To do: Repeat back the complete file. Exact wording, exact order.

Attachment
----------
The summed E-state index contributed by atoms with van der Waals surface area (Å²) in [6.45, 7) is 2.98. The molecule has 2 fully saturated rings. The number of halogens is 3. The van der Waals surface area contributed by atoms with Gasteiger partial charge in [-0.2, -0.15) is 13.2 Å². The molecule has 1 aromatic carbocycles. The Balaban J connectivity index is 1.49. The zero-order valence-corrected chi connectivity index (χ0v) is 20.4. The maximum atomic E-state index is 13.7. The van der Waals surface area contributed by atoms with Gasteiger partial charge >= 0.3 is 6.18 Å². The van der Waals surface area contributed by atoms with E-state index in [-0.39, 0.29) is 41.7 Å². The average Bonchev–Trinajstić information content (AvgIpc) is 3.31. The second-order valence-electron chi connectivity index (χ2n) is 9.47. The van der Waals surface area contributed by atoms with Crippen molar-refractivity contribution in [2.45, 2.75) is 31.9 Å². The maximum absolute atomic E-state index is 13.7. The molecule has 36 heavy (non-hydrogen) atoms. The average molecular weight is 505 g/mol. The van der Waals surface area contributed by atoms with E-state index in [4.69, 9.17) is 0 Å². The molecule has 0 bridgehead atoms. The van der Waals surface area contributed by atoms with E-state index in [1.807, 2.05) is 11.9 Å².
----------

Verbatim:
The summed E-state index contributed by atoms with van der Waals surface area (Å²) in [6.45, 7) is 2.98. The molecule has 2 fully saturated rings. The number of halogens is 3. The van der Waals surface area contributed by atoms with Gasteiger partial charge in [-0.2, -0.15) is 13.2 Å². The molecule has 1 aromatic carbocycles. The Balaban J connectivity index is 1.49. The zero-order valence-corrected chi connectivity index (χ0v) is 20.4. The maximum atomic E-state index is 13.7. The van der Waals surface area contributed by atoms with Gasteiger partial charge >= 0.3 is 6.18 Å². The van der Waals surface area contributed by atoms with E-state index in [-0.39, 0.29) is 41.7 Å². The average Bonchev–Trinajstić information content (AvgIpc) is 3.31. The second-order valence-electron chi connectivity index (χ2n) is 9.47. The van der Waals surface area contributed by atoms with Crippen molar-refractivity contribution in [2.45, 2.75) is 31.9 Å². The maximum absolute atomic E-state index is 13.7. The molecule has 36 heavy (non-hydrogen) atoms. The average molecular weight is 505 g/mol. The van der Waals surface area contributed by atoms with E-state index in [4.69, 9.17) is 0 Å². The molecule has 0 bridgehead atoms. The van der Waals surface area contributed by atoms with E-state index in [1.807, 2.05) is 11.9 Å².